Quilt Backing Calculator
I am often asked by my clients and others who know I longarm how much larger the backing needs to be than the quilt. I prefer 8 inches per side so 16 inches need to be added to the height and width.
The calculator below will give you quick answers - just enter the quilt length and width in the yellow boxes and the dimensions of the Backing will be displayed, along with how many yards of fabric are needed. The lower section is for our friends in Canada, Europe, Australia, and elsewhere that use the metric system. Below the calculator is information on why the backing needs to be larger than the quilt top with some pictures that help explain.
Bookmark this link Backing Calculator to have ready access to this calculator wherever you are.
There are several reasons the Backing Fabric needs to be several inches wider and longer than the quilt top. The calculator above adds 8 inches to each side - some quilters prefer more, some less, and the 8 inch target allows some safety margin for “eyeballing” instead of measuring.
The first reason is shown in the picture below - the longarmer needs several inches of backing to provide a clamping point for the side-bungee-cord clamps that keep the quilt taught from left-to-right, and also to allow space for “tension-test blocks” as shown on the bottom. Each time the bobbin is changed, tension needs to be verified before quilting begins to ensure both top and bottom tension are proper - this is done by testing a few hundred stitches in a tension block. Secondly, the bobbin hook has to be lubricated each bobbin change, and the tension test area allows any excess lubricant to get spun away in the test area outside the quilt top so there will be no mess on your masterpiece.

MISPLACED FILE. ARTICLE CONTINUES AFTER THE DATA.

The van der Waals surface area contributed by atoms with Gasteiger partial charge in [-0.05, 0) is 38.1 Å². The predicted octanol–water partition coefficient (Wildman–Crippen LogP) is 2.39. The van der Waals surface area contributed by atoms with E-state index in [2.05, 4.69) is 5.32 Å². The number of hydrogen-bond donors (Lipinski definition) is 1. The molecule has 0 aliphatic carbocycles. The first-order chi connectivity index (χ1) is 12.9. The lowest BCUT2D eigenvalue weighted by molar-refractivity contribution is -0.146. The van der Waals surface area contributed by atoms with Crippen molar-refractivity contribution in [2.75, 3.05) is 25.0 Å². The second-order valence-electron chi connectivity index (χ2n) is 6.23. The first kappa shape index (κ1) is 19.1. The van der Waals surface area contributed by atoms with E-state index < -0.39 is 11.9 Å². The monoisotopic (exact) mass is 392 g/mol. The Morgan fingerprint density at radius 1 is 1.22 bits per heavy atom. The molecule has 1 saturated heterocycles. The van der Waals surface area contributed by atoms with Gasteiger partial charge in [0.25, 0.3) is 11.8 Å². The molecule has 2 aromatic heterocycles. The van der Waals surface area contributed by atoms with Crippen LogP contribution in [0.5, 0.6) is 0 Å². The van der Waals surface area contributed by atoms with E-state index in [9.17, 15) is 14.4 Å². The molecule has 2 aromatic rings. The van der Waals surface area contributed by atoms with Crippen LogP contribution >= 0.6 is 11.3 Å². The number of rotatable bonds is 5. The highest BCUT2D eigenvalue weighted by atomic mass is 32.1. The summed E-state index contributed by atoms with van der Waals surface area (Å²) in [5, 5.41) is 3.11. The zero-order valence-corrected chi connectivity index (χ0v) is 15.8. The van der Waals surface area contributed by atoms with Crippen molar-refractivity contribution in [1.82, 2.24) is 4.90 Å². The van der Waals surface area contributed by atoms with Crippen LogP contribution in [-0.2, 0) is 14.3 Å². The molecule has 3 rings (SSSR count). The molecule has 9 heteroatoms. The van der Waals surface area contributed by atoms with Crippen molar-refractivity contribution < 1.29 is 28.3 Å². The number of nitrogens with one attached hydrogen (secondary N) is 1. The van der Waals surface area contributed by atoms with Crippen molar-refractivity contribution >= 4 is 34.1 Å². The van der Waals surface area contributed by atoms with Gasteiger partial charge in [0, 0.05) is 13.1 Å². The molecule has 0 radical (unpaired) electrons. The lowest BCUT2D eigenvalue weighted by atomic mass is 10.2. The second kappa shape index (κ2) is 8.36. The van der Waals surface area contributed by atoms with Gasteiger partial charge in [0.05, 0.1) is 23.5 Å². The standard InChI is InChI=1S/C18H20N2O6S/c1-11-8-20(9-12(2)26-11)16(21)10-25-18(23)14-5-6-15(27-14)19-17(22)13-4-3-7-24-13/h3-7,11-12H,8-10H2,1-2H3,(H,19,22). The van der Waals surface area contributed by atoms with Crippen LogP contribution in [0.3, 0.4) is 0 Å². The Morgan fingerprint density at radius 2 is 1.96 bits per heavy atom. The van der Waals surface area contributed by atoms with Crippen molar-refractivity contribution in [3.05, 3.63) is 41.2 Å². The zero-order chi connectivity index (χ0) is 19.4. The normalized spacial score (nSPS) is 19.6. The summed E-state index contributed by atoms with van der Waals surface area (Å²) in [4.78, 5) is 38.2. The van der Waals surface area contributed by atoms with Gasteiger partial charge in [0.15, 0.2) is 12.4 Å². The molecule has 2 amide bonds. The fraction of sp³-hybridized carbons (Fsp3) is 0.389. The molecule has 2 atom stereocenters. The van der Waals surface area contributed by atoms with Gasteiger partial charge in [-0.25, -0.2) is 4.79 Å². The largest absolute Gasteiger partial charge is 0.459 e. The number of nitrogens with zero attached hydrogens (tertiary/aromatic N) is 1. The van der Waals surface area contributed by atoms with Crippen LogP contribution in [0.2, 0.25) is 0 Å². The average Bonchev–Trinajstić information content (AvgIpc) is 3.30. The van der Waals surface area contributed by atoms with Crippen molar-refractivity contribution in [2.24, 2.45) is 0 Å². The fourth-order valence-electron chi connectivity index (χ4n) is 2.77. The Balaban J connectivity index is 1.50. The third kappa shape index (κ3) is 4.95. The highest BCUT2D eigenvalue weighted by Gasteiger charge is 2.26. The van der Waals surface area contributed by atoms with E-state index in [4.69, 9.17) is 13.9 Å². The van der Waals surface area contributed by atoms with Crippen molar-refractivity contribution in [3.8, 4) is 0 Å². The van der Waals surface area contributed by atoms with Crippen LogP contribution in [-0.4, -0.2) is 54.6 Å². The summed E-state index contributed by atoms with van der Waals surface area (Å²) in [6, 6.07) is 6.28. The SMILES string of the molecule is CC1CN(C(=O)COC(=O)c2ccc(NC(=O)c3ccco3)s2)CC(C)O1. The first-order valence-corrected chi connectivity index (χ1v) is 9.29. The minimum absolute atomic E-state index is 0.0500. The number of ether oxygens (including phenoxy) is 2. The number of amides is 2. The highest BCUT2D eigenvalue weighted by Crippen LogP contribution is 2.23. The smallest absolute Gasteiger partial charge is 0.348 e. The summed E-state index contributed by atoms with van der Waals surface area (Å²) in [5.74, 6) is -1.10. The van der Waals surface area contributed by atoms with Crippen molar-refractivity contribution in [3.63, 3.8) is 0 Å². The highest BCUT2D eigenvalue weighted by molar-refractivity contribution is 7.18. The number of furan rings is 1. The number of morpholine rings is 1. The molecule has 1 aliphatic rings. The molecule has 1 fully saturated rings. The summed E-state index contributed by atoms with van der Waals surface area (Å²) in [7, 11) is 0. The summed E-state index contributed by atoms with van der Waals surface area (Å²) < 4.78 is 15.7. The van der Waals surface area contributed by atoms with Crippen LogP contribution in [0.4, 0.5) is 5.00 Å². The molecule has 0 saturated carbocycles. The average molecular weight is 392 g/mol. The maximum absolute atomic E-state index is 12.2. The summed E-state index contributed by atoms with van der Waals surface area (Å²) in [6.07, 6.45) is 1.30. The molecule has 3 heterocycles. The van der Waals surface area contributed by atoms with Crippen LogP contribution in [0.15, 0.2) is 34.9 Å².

The backing serves as a “foundation” for the quilt top, and at both the bottom and top of the quilt as seen in the pictures below there needs to be enough backing overage to:
Allow stitching space to keep the needle several inches away from the attachment to the leaders, whether pins, snappers, or clamps. The attachment points have “hard” parts that are bad news if you hit them with the needle, possibly breaking the needle and knocking the machine out of correct timing bringing the quilt project to a standstill.
Provide enough space to keep the machine head and needle area away from the top and bottom idler bars - hitting these could also create havoc like poor stitching, broken/bent needle, and knocking the machine out of timing.
Allow several inches of clearance from the stitching area to the clamping point - pins, snappers, or clamps can bounce the fabric on the machine throat or ruler plate causing stitch quality issues - remember at top speed the needle is hammering more than 40 stitches PER SECOND - doesnt take much fabric variance to affect stitch precision.